Elof himself introduced his topic as a concern that public perceptions are still dominated by ideas of God and fate basically unchanged for thousands of years. Educators, the media, and policy makers, need to be challenged to supplement the public's spiritual and asthetic basis with some understanding of themselves in the light of what science has disclosed since. This is necessary at the very least to safeguard their own personal health, not to mention the future of civilization. His talk then proceeded with what was essentially a summary of upcoming articles in the Three Village Times-Herald and the first chapter of his new book. Since members could perhaps get a better summary by reading these for themselves, (see: http://www.cshlpress.com), we will depart from our usual practice and devote our limited space instead to the discussion, which was more than usually informative this month.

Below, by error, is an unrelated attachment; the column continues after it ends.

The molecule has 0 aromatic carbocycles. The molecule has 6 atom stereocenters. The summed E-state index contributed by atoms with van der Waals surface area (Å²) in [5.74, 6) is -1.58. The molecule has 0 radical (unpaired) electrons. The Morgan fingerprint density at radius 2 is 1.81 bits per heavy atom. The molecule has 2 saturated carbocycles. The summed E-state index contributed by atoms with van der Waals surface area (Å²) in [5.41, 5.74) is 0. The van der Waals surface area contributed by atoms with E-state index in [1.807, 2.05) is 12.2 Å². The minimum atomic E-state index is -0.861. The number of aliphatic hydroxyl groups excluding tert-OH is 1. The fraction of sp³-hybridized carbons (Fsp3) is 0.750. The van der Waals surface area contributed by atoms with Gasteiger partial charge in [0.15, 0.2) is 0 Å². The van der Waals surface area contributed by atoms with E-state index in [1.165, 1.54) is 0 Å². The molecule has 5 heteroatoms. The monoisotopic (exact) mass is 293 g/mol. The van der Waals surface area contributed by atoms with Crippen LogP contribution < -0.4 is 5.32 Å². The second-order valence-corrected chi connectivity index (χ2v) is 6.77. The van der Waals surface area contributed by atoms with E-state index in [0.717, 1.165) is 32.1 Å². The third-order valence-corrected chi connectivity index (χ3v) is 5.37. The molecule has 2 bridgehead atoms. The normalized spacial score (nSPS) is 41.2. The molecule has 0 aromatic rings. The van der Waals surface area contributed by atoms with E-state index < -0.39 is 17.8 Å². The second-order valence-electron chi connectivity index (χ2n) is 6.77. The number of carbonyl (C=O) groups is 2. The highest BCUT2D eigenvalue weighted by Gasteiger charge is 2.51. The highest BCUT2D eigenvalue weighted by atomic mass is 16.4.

After complaints from the usual malcontents about presidential candidates who don't believe in evolution and most Americans believing the earth is 6000 years old, Reggie Tewarson pointed out that the world majority was not Christian but Buddhist, Hindu, etc. Surely it was important what was their world view? Mel Simpson thought that it was important for the public to know about the methods of scientific experiment and how what is accepted eventually depends on a preponderance of evidence. Leslie Siegle asked for a scientific basis for ethics to supplement faith based versions. To which Elof asked this question: " Would you want someone to kill you for a higher cause?". You would probably respond no, and even though some zealots might claim they have to do what they have to do, most people would probably agree with you. Thus Kant proposed that if a majority of rational people agree on some such question then that should make it a universal human right. In response to a question from Andy Colver, Elof went into an interesting discussion on mind-set. It is well known that after amputation a person feels a phantom arm. The phantom arm eventually shrinks, until it feels like a wrist attached to the face, until it finally disappears altogether. This is due to the fact that neuron dentritic pathways need to be exercised, and that the section of the brain controlling the arm is adjacent to that of the face, which gradually takes over the function of the disused pathways. A question from Dan Dicker prompted Elof to launch into a discussion of the process and value of teaching non-majors. Rather than the usual view of such a course serving as a punishment, Elof regarded it as an opportunity - to reach people who might otherwise go through life ignorant on a whole whole range of important questions. At UCLA, after his request to teach such a course was finally acceded to, he asked about the registration. The answer, 2000 so far, prompted him to delve into television at an early stage of its development, which turned out to be much more work than he ever realized. Finally, in an epilog, Mel Simpson confessed that when he first learned that a new faculty under consideration did not propose research, he had initally opposed it. Bentley Glass said, "this fellow is unique!", and Mel is long since converted.